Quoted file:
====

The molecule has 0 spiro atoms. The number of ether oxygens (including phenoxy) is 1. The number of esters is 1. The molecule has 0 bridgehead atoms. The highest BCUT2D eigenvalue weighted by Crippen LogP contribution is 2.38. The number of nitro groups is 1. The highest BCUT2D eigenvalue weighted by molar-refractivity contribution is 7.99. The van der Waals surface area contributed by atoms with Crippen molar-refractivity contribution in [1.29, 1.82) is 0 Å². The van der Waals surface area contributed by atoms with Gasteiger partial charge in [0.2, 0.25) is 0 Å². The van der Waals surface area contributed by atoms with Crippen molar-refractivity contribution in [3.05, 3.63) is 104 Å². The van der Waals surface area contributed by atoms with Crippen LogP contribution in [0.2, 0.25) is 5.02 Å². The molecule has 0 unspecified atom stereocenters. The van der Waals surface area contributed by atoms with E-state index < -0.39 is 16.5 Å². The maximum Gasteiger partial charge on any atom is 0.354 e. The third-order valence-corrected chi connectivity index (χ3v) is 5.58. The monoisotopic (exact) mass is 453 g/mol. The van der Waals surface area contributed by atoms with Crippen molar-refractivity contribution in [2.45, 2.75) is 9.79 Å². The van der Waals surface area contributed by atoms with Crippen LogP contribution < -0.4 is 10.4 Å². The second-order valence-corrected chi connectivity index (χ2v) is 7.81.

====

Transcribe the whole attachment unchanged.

The molecule has 0 spiro atoms. The number of ether oxygens (including phenoxy) is 1. The number of esters is 1. The molecule has 0 bridgehead atoms. The highest BCUT2D eigenvalue weighted by Crippen LogP contribution is 2.38. The number of nitro groups is 1. The highest BCUT2D eigenvalue weighted by molar-refractivity contribution is 7.99. The van der Waals surface area contributed by atoms with Crippen molar-refractivity contribution in [1.29, 1.82) is 0 Å². The van der Waals surface area contributed by atoms with Gasteiger partial charge in [0.2, 0.25) is 0 Å². The van der Waals surface area contributed by atoms with Crippen molar-refractivity contribution in [3.05, 3.63) is 104 Å². The van der Waals surface area contributed by atoms with Crippen LogP contribution in [0.2, 0.25) is 5.02 Å². The molecule has 0 unspecified atom stereocenters. The van der Waals surface area contributed by atoms with E-state index < -0.39 is 16.5 Å². The maximum Gasteiger partial charge on any atom is 0.354 e. The third-order valence-corrected chi connectivity index (χ3v) is 5.58. The monoisotopic (exact) mass is 453 g/mol. The van der Waals surface area contributed by atoms with Crippen molar-refractivity contribution in [2.45, 2.75) is 9.79 Å². The van der Waals surface area contributed by atoms with Crippen LogP contribution < -0.4 is 10.4 Å². The second-order valence-corrected chi connectivity index (χ2v) is 7.81.